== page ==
Clinical nurse leaders (CNLs) are graduate-prepared registered nurses (RNs) who are responsible for improving the quality and safety outcomes for patients and patient populations. The clinical nurse leader role was developed in 2003 in response for the need to plan and coordinate complex patient care in the U.S.<!- mfunc feat_school ->
CNLs are healthcare systems specialists who work alongside doctors, social workers, clinical nurse specialists, and pharmacists to integrate care for a specific population of patients.<!- mfunc search_btn -> <!- /mfunc search_btn ->
These advanced generalists, who possess advanced knowledge and education in general medicine, are called upon to ensure that the latest technologies and innovations are incorporated into patient care and that the medical team incorporates a comprehensive treatment plan to maximize patient outcomes.
What is a Clinical Nurse Leader? Clinical Nurse Leadership Jobs
The American Association of Colleges of Nursing (AACN), in their 2013 white paper, Competencies and Curricular Expectations for Clinical Nurse Leader Education and Practice, defines a clinical nurse leader as a master’s educated nurse that is prepared to practice across the continuum of care in any healthcare setting and in a changing healthcare environment.
The AACN reveals that clinical nurse leaders are leaders in the healthcare delivery system who practice in a wide variety of settings. Clinical nurse leaders are not administration or management; instead, they assume accountability for patient-care outcomes through the design, implementation, and evaluation of patient-care processes and models of care delivery.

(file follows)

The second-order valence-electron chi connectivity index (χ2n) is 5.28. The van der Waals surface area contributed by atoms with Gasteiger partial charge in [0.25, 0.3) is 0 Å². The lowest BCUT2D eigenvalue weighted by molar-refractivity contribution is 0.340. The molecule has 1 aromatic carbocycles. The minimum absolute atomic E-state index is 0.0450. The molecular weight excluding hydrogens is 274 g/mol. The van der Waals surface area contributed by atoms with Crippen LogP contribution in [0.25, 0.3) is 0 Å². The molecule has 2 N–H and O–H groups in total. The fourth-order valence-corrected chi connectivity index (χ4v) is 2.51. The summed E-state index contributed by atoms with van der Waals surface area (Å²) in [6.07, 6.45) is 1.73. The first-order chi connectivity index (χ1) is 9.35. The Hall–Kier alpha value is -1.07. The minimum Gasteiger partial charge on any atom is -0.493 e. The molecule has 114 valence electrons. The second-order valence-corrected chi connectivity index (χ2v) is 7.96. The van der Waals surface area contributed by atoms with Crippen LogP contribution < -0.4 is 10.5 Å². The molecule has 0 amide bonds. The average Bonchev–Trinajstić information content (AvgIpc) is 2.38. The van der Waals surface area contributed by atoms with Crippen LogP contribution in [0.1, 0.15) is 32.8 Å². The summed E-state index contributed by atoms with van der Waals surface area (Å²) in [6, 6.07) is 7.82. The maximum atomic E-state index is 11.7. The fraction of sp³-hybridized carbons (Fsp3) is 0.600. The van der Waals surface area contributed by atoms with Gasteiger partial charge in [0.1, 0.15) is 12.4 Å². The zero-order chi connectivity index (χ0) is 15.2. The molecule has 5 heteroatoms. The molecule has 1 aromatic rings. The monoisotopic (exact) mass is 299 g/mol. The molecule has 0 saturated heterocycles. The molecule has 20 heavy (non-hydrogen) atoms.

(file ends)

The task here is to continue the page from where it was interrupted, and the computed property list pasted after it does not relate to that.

Clinical nurse leaders, as providers and managers of care at the point of care, focus their practice on:
- Providing clinical leadership for patient-care practices and delivery for individuals, families, groups, and populations
- Participating in the identification and collection of care outcomes
- Evaluating and improving point-of-care outcomes, including synthesizing data as to achieve optimal outcomes
- Anticipating risk for patients
- Integrating care for patients
- Overseeing team leadership, management, and collaboration with other members of the healthcare team
- Utilizing information systems and technologies to improve healthcare outcomes
- Leveraging human, environmental, and material resources and focusing on stewardship and advocacy for patients, communities, and the healthcare team
Salary statistics for clinical nurse leaders are difficult to assess, given that this nursing role is fairly new. However, recent statistics from a leading industry magazine reveal an annual salary range of between $59,000 and $108,000 for clinical nurse leaders.
How to Become a Clinical Nurse Leader: MSN Clinical Nurse Leader Programs
The path to becoming a clinical nurse leader involves earning a registered nurse (RN) license through the completion of a pre-licensure Associate Degree in Nursing (ADN) or nursing diploma program, followed by a Bachelor of Science in Nursing (BSN) and Master of Science in Nursing (MSN) program. The AACN recognizes the MSN as the minimum educational requirement for becoming a clinical nurse leader.